Of the total funding of $2.40 billion, the World Bank will provide $1.20 billion, ADB $550 million, IDB $130 million and the Abu Dhabi Fund of the UAE government $30 million to implement the Padma Bridge Project.

The Japan premier also assured Hasina of actively considering the Bangladesh proposal for relaxing the rules of origin of Generalised System of Preferences (GSP) on knit products to strengthen bilateral economic relations through textile trade.

Hasina said Japanese investors can invest more in Bangladesh, as the country is investment-friendly and now being considered the second most profitable economy in South Asia.

Hasina, at an official banquet, said more investments can also significantly help to reduce the trade deficit — Bangladeshi imports now amount to over a billion dollar as against exports of US$ 330 million to Japan.

Naoto Kan hosted the banquet in honour of Prime Minister Sheikh Hasina at Prime Minister’s Office (PMO) in Tokyo.

Sheikh Hasina stressed on a comprehensive economic partnership agreement between Bangladesh and Japan for reaping mutual benefits by exploiting the untapped potentials of the two countries as well as reducing huge trade imbalance.

She sought more Japanese cooperation in Bangladesh’s quest for a ”Digital Bangladesh” and for graduating it to a middle-income country by fulfilling the government’s Vision-2021.

The PM said her government began implementing policies ensuring a sound macro-economic stability, comfortable foreign reserve, and an excellent business climate.

Both Dhaka and Tokyo are committed to international peace and security, counter-terrorism, prevention of nuclear proliferation, elimination of weapons of mass destruction, and management of global climate change issues, she said.

She observed that the common views on most issues of mutual concern, goodwill, understanding and complementarities naturally lead the two countries to a strategic partnership, which would promote global peace.

Hasina assured that Bangladesh will extend its wholehearted support to the rightful claim of Japan for a permanent seat in an expanded UN Security Council.

The Bangladesh premier thanked Kan for their generous hospitality during her visit to Japan.

Finance Minister A M A Muhith, Foreign Minister Dr Dipu Moni, Prime Minister’s Adviser Prof Dr Alauddin Ahmed and Dr Mashiur Rahman, Executive Chairman of Board of Investment (BOI) Dr S A Samad, Ambassador At Large M Ziauddin, and Bir Bahadur MP joined the banquet.

Awami League leader M Akhtaruzzaman, Principal Secretary M A Karim, ERD Secretary Mosharraf Hossain Bhuiyan, Foreign Secretary Muhamed Mijarul Quayes, Press Secretary Abul Kalam Azad, and FBCCI President A K Azad were also present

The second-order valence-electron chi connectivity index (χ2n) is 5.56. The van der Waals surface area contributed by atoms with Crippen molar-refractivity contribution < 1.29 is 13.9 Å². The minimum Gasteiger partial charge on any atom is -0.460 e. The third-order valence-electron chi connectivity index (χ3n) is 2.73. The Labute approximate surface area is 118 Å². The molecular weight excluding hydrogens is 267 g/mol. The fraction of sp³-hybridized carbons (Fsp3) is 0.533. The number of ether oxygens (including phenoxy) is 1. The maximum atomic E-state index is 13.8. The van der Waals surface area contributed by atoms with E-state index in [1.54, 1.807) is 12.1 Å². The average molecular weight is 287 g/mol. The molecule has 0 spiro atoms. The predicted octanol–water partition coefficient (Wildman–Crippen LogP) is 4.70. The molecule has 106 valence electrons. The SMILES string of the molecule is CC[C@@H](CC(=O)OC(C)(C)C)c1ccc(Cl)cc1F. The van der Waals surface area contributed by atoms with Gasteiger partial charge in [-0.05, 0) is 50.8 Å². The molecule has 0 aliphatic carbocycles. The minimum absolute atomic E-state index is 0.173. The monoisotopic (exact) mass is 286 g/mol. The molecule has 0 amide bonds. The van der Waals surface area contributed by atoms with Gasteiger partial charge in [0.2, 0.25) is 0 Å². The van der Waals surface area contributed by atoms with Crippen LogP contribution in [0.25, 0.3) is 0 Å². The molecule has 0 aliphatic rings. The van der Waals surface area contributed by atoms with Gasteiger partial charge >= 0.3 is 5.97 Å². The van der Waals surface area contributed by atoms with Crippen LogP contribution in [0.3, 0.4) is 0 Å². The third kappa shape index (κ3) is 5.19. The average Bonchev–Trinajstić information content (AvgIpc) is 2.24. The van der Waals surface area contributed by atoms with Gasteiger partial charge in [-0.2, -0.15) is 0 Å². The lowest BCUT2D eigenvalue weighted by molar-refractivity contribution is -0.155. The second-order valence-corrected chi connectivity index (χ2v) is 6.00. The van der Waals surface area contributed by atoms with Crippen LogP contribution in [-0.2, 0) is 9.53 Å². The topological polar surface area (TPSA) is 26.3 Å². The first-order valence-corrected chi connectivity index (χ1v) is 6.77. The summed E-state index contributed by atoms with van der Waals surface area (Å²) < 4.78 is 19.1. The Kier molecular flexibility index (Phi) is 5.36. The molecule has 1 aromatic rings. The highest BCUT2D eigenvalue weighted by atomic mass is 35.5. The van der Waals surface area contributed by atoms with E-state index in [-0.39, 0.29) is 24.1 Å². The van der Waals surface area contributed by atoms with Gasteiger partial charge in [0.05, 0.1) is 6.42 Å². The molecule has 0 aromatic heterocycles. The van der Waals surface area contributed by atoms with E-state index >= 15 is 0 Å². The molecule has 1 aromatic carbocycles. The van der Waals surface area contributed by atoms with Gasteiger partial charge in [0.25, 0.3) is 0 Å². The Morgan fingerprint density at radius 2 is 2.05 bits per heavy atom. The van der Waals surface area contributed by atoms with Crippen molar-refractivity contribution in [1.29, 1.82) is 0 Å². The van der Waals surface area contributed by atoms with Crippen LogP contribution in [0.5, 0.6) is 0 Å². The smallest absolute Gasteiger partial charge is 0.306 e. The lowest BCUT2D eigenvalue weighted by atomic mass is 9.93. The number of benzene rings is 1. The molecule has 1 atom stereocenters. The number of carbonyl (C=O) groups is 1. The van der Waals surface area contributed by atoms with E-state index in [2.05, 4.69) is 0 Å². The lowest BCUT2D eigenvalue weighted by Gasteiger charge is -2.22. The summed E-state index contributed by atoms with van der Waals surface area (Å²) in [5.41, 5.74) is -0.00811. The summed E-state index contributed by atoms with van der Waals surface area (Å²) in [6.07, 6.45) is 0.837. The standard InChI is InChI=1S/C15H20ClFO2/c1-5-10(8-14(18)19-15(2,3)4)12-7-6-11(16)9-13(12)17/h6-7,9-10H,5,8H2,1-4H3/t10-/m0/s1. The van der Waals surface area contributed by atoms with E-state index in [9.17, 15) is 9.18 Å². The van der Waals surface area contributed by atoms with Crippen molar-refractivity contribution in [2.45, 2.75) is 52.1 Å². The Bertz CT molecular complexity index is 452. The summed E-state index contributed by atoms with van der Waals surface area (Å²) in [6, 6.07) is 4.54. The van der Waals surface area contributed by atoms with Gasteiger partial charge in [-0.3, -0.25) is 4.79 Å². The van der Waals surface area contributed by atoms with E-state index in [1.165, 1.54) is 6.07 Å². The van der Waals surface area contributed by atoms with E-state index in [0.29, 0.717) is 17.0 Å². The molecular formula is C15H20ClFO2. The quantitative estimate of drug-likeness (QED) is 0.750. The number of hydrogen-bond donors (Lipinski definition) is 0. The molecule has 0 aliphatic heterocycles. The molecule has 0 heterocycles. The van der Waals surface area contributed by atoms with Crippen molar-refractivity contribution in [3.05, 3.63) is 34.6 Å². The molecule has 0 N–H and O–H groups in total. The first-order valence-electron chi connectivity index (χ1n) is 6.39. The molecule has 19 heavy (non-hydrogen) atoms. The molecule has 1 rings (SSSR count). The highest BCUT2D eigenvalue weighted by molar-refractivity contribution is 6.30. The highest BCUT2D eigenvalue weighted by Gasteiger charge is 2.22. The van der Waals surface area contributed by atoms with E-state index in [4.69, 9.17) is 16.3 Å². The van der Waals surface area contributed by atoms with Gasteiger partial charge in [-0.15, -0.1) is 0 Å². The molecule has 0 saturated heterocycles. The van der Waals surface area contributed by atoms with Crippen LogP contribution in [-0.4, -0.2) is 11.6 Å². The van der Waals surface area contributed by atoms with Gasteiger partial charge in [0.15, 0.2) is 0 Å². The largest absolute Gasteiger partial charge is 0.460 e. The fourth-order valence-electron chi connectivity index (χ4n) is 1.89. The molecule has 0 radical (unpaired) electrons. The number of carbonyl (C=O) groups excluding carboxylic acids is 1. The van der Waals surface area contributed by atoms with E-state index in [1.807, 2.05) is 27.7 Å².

First Sikh jatha to Bangladesh

Thousands of people braved freezing cold temperatures to take part in a parade through Sandwell to celebrate the founder of the Sikh religion, Guru Nanak Dev Ji.
“Guru Nanak Dev – The First Sikh Guru :Guru Nanak was the first Guru of the Sikhs. Guru Nanak Devji was the founder of Sikhism, which is a religion that is the world renowned and has thousands of followers. Guru Nanak dev was born on 15th April, 1469″

The procession of around 10,000 people – called a Nagar Kirtan – set off from the Guru Har Rai Gurdwara in West Bromwich yesterday, before visiting four other Gurdwara’s in the borough and ending at the Guru Nanak Gurdwara in Smethwick.

And despite waking up to temperatures hitting -7 degrees, thousands of people turned out, with some members of the parade even taking part barefoot. The parade was organised by the eight Gurdwaras in the borough.

Read more: http://www.expressandstar.com/news/2010/11/29/thousands-brave-cold-for-sikh-parade/#ixzz16k2gIDxdSource :To ensure the proper maintainance of Sikh shrines in Bangladesh, the Shiromani Gurudwara Parbhandhak Committee (SGPC) on Monday flagged off a Sikh delegation to that country.

During this maiden visit, members of the Jatha will celebrate Guru Nanak Dev’s 542nd birth anniversary at a Sikh shrine in Dhaka.

According to a six-page report, published by the SGPC in 2005, four out of nine gurudwaras have disappeared in Bangladesh and the remaining ones are in poor condition.

The report also says the land attached to these gurdwaras has been encroached upon by unscrupulous persons.

Avtar Singh Makkar, the President of the SGPC, called on the Government of Bangladesh to allow the “Sambh Sambhal” (care taking) of these shrines.

The gurdwaras in Bangladesh were constructed to commemorate the religious journeys of Guru Nanak Dev and Guru Teg Bahadur in 1506-1507 and 1665-67 respectively.

Senior members of American Gurdwara Parbhandhak Committee (AGPC) have also visited Sikh shrines in Bangladesh recently and highlighted their concern about their upkeep to the Bangladesh Government.

Dr. Pritpal Singh, convener of the AGPC told ANI that the AGPC has conveyed its concerns about Sikh shrines around the world, and particualrly in Bangladesh to the US State Department.

The SGPC intends to keep sending Jathas to Bangladesh to ensure that the government takes the initiative to maintain the shrines. By Ravinder Singh Robin(ANI)

Guru Nanak Sahib was a supporter of Hindus and Muslims and did not differentiate between them. Therefore, he also visited Muslim holy places. He was very different in that regard.

Guru Nanak devji went to Mecca and Medina.. Although this can’t be proven, people say that Guru Sahib reached Mecca by sea. Guru Nanak devjialso went to other countries such as Syria, Turkey and Tehran in Iran. From there he went to Kabul, Kandhar and Jalalabad.